In Detail

I have talked a lot about Caleb’s injury and the effects it has had on our life together, but I realized today that I have never provided a representation of exactly what his injury is. If all I do is tell you: his spine was fractured/dislocated between T9 and T10, that doesn’t tell you what it looks like. It also doesn’t convey the shock of seeing it on those first X-rays. It was immediately apparent to me that his spine was not supposed to look the way it did. See for yourself below:

While this is not Caleb’s X-ray (it’s one I found on Google to protect his privacy) it is one that is very similar to what his looked like. (For clarification purposes, your T10 vertebra is right about belly button level.) As you can see, the T10 vertebra is protruding into the space where a person’s spinal cord is. Here is my crude representation of what I saw on his X-ray myself:

From what I saw and in my own words, you can clearly see where the vertebra is crushing the spinal cord (in red). This caused so much damage that, while the doctors said it wasn’t severed, the damage was so severe that it might as well have been. Their determination was that his injury was “complete”. While the connotation of the word complete is most often good, in this case, it was the worst thing we could hear. As far as spinal cord injuries (or SCI for short) go, there is incomplete and complete. “Incomplete” means that a person may still have some sensation or movement and also has hope for recovery. “Complete” means that there is no residual sensations below the point of injury, and doctors do not expect to see the patient regain any movement.

Another way to measure an SCI is by the ASIA Impairment Scale. The grades go from the letter A-E. “A” is the worst it can be, and “E” means a patient has all normal functions. Here is the scale in more detail:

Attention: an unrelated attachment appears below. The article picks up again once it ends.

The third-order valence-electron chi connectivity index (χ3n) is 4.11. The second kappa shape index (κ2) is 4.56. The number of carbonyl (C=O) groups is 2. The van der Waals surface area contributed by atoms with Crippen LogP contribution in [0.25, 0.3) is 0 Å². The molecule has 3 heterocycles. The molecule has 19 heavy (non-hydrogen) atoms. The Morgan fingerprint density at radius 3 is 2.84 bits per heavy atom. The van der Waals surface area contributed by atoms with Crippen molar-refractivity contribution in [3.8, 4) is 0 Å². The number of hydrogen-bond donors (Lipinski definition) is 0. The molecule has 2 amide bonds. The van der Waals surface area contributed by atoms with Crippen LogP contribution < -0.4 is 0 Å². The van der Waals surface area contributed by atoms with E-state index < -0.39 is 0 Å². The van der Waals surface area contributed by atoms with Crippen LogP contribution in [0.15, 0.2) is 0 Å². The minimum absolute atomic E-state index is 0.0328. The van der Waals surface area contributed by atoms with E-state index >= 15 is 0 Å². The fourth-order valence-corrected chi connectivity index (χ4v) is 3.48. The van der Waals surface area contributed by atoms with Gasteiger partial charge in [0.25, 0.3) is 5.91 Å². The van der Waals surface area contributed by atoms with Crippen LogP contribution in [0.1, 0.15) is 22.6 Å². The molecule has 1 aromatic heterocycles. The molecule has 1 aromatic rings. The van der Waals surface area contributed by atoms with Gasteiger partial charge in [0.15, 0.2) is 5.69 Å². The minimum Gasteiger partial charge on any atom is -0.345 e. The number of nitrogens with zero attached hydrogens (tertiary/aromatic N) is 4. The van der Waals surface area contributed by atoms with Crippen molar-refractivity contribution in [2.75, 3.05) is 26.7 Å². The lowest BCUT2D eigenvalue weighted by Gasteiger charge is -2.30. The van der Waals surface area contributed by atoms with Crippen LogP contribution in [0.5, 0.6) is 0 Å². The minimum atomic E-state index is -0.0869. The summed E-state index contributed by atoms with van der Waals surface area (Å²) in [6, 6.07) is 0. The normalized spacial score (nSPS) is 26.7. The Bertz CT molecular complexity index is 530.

Caleb’s injury was ruled as a complete injury, ASIA-A. The two worst outcomes that a person could receive. Despite this, we will never stop hoping for a breakthrough, and we will never stop hoping that maybe, just maybe, the doctors were wrong.

In spite of everything, instead of letting it drag us down, we continue to live life to the fullest together and Caleb doesn’t let anything get in his way.

2 Comments Add yours

  1. Measha says:

    Wow, I am so sorry this happened. I have not read any of your other posts yet, but I can tell you two will be mighty inspiring. Thank you for sharing your story.

    Liked by 1 person

  2. Kendra says:

    It must hurt so much. No don’t believe everything “they say”. My boyfriend does things people said he wouldn’t. God specializes in the impossible. Don’t give up! Praying for you!


Leave a Reply

Fill in your details below or click an icon to log in: Logo

You are commenting using your account. Log Out /  Change )

Google photo

You are commenting using your Google account. Log Out /  Change )

Twitter picture

You are commenting using your Twitter account. Log Out /  Change )

Facebook photo

You are commenting using your Facebook account. Log Out /  Change )

Connecting to %s